Microscopic analysis of the infant gut microbiome. Gram stain light microscopy (a, b) and scanning electron microscopy (c, d) micrographs of diluted fecal samples on day 40 postnatal from the control infants (a, c) and infants fed EVC001 (b, d). Scale bars: 50 µm (a, b) and 5 µm (c, d)

Fecal calprotectin levels are directly correlated with the abundance of Bifidobacteriaceae

Dysbiosis, including low abundance of Bifidobacteriaceae in the infant gut, has been associated with increased inflammation.4,13 Fecal samples from day 40 showed a significant correlation between Bifidobacterium abundance and lower fecal calprotectin levels (rs = −0.72, P < 0.0001; Fig. 2a). These data also provide a clear bimodal distribution in which Bifidobacteriaceae abundance ≤25% is considered low Bifidobacteriaceae and >25% represents high Bifidobacteriaceae (Fig. 2a). Using a 25% abundance cut-off, samples that contained low Bifidobacteriaceae showed significantly increased enteric inflammation as measured by fecal calprotectin compared to samples that contained high levels of Bifidobacteriaceae (P < 0.01; Fig. 2b).

Fig. 2
figure2

Fecal calprotectin levels are dependent on the abundance of Bifidobacteriaceae. Forty fecal samples from day 40 postnatal were evaluated for the concentration of fecal calprotectin and Bifidobacteriaceae abundance (****P < 0.0001; rs = −0.72; a) and subdivided based on Bifidobacteriaceae abundance < or >25% (b). The data set is representative of at least three different experiments completed in duplicate and a non-parametric Wilcoxon rank-sum test was used to determine significance with the corresponding P values adjusted and considered statistically significant if *P < 0.05. **P < 0.01

Colonization with B. infantis EVC001 is associated with decreased fecal proinflammatory cytokine expression

We next sought to determine whether colonization with B. infantis EVC001 could modulate intestinal cytokine production. At baseline, there was a significantly higher concentration of IL-1β production in the control compared with EVC001 infants (P < 0.05; Fig. 3a); however, no other statistically significant differences could be identified between the two groups.

Fig. 3
figure3

Fecal cytokine signature of infants who received B. infantis EVC001. Radar plot representations of median cytokine concentrations [pg/mg] detected in fecal samples from the controls (n = 20) and infants fed Bifidobacterium infantis EVC001 (n = 20; EVC001) on a day 6 (Baseline), b day 40 postnatal, and c day 60 postnatal. Median values were adjusted to log scale, then normalized within each cytokine group from 0 to 1. Statistical analysis was completed using Wilcoxon rank-sum test. P values were adjusted using Bonferonni–Holm method and considered statistically significant if *P < 0.05; **P < 0.01; ***P < 0.001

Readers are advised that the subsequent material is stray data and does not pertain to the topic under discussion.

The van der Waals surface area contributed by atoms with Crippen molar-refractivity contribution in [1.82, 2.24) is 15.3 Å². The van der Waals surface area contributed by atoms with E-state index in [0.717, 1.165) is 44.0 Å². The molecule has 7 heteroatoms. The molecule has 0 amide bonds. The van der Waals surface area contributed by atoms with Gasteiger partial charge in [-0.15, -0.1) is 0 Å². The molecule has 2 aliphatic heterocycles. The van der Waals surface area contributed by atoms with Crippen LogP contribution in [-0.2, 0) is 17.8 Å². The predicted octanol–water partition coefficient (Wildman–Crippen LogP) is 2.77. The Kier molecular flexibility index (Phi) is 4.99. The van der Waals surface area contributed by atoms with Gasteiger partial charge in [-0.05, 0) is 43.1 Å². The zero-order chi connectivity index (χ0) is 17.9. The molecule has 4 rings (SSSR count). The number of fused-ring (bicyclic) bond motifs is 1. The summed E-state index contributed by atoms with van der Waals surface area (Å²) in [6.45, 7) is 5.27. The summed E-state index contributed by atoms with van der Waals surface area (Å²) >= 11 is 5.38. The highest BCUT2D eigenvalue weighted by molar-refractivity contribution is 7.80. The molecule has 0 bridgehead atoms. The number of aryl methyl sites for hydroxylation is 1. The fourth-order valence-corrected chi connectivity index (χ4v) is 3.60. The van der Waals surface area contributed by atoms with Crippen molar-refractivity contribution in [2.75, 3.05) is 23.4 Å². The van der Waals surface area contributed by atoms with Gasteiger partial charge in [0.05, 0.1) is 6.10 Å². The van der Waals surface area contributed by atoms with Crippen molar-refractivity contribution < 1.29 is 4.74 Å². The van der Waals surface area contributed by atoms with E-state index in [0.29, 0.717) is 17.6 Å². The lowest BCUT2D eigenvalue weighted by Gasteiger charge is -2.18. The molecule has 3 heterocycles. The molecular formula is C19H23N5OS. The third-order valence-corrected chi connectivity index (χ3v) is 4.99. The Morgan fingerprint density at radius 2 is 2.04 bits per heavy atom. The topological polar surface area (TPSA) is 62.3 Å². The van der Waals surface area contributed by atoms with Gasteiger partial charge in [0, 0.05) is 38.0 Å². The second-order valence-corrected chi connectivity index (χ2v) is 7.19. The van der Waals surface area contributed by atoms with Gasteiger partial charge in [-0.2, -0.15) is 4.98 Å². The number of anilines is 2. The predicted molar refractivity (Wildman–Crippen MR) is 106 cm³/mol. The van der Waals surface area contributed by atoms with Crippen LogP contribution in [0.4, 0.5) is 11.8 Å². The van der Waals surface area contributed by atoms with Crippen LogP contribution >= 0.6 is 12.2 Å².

By day 40 postnatal, we observed a significant modulation of the fecal cytokine profiles in the EVC001-fed infants, compared to the infants in the control group. Specifically, fecal concentrations of IL-8, IL-22, IL-1β, and IFNγ were significantly lower in EVC001 infants compared to the controls (Fig. 3b). At day 60, the controls produced significantly higher levels of IL-6, IL-22, TNFα, IL-1β, and IFNγ compared to infants who were colonized with B. infantis EVC001 (Fig. 3c). Taken together, these data show major global cytokine differences between exclusively breastfed infants fed EVC001 compared to matched exclusively breastfed control term infants over the first 60 days of life (Table 2).

Table 2 Significance of fecal cytokine signature of infants who received B. infantis EVC001

We sought to determine whether differences in fecal cytokines levels over time between control infants and EVC001-fed infants were influenced by postnatal age. These data are summarized in Supplemental Fig. S2 and Table 3. In general, fecal cytokine levels were significantly lower in infants who received EVC001 and remained low during the first 60 days postnatal, while the control infants had varying levels dependent on the cytokine, with several cytokine levels increasing over time.

Table 3 Significance of fecal cytokine concentration changes postnatally

Colonization with B. infantis EVC001 influences cytokine profiles

To identify the main driver of the measured fecal cytokines in our infant population, we used a principal component analysis as a dimension-reduction technique using all parameters of clinical data stated above, proinflammatory cytokine concentrations, and group. With the addition of the clinical data, the cytokine profile composition did not differ among the infants on day 6 (prior to receiving EVC001; Fig. 4a); however, by day 40, distinct clustering was evident between the EVC001-fed and control groups (P = 0.001, Pseudo-F = 12.5; Fig. 4b). Such separation remained evident on day 60, with more pronounced clustering compared to the earlier time points (P = 0.001, Pseudo-F = 13.9; Fig. 4c). Together, these observations suggest that time and colonization with B. infantis EVC001 are the primary factors influencing differences in fecal cytokines.

Fig. 4
figure4

Principal coordinate analysis (PCoA) of global cytokine profiles according to group status. PCoA based on Bray–Curtis dissimilarity of global cytokine profiles between EVC001-fed infants and controls at a day 6 (Baseline), b day 40, and c day 60 postnatal

Significant correlations exist between gut microbial abundance and intestinal inflammatory cytokine responses